Microsoft researchers train AI to use hide-and-seek to find software bugs

Microsoft researchers have been working on deep learning models that are trained to find software errors without learning any real-world errors.
Although there are dozens of tools available for static analysis of code in various languages to find security vulnerabilities, researchers have been exploring techniques that use machine learning to improve the ability to detect and repair defects. This is because finding and fixing errors in the code can be difficult and expensive, even if AI is used to finding them.
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Researchers from the Microsoft Research Institute at the University of Cambridge, UK, detailed their work on BugLab, which is a Python implementation of "a self-supervised learning error detection and repair method". It is "self-supervised" because the two models behind BugLab are trained without labeled data.
This untrained ambition is due to the lack of annotated real-world errors to train error-detecting deep learning models. Although there is a large amount of source code available for this type of training, most of them are uncommented.
BugLab aims to find hard-to-detect errors and critical errors that have been discovered through traditional program analysis. Their method promises to avoid the expensive process of manually coding models to find these errors.
The organization claims to have found 19 previously unknown errors in PyPI's open-source Python package, as described in the paper "Self-Supervised Error Detection and Repair" published this week at the Neural Information Processing System (NeurIPS) 2021 conference.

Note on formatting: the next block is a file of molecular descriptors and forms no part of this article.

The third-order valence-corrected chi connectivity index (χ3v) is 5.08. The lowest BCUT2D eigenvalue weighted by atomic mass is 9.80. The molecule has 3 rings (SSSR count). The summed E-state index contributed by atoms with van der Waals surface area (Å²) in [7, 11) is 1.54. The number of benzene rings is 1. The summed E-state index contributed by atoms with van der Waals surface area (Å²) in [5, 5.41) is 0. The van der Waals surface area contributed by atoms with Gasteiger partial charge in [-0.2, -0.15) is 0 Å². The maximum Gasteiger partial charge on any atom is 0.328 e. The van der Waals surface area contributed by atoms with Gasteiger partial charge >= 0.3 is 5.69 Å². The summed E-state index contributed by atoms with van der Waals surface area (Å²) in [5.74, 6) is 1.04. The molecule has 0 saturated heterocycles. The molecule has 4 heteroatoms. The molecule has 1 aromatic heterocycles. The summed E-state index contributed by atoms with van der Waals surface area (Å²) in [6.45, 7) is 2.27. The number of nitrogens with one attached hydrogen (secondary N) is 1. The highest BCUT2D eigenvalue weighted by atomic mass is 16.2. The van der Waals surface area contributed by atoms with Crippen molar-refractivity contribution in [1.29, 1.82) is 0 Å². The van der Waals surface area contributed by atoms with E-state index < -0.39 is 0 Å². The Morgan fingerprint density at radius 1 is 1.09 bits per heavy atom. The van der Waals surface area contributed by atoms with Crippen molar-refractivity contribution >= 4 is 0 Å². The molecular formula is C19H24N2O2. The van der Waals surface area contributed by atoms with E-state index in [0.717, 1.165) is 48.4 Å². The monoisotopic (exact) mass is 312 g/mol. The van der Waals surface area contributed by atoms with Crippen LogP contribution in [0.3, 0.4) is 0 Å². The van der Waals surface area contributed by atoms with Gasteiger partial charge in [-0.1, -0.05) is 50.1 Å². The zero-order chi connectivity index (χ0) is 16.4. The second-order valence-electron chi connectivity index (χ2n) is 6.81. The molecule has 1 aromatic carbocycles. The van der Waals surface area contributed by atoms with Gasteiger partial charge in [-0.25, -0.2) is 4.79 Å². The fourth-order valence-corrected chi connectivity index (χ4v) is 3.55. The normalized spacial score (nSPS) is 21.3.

Microsoft Research Principal Researcher Miltos Allamanis and Microsoft Senior Principal Research Manager Marc Brockschmidt explained: "BugLab can be taught to detect and fix errors without using tagged data, through the game of ‘hide and seek’." Both are the authors of the paper.
In addition to reasoning about the structure of a piece of code, they believe that errors can be found "by understanding the vague natural language hints left by software developers in code comments, variable names, etc.".
Their approach in BugLab uses two competing models and builds on existing self-supervised learning work in the field using deep learning, computer vision, and natural language processing (NLP). It is also similar to or "inspired" by GANs or generative adversarial networks-neural networks are sometimes used to create deep forgeries.
"In our case, our goal is to train the error detection model without using training data from real errors," they pointed out in the paper.
BugLab’s two models include error selector and error detector: “Given some existing code, the assumption is correct, the error selector model determines whether it should introduce an error, where to introduce it, and its exact form ( For example, replace a specific "+" and "-". Given the selector option, the code is edited to introduce errors. Then, another model, the error detector, tries to determine whether an error was introduced in the code and if so, then Locate it and fix it."
Their model is not GAN, because BugLab's "wrong selector does not generate a new piece of code from scratch, but rewrites an existing piece of code (assuming it is correct)."
From the researchers' test data set of 2,374 real Python package errors, they show that 26% of errors can be automatically discovered and repaired.
However, their technique also flags too many false positives or errors that are not actually false. For example, although it detects some known errors, only 19 of the 1000 warnings reported by BugHub are actually real errors.
Training a neural network without using really wrong training data sounds like a difficult problem to crack. For example, some errors are clearly not errors but are marked as errors by the neural model.
They pointed out in the paper: "Some of the reported issues are so complicated that it took us a few minutes to conclude that the warning was false."
"At the same time, there are some warnings that are ‘obviously’ wrong to us, but the reason for the warnings raised by the neural model is unclear."
As for the 19 zero-day vulnerabilities they discovered, they reported 11 on GitHub, of which 6 have been merged and 5 are awaiting approval. Some of the 19 people are too young to report.

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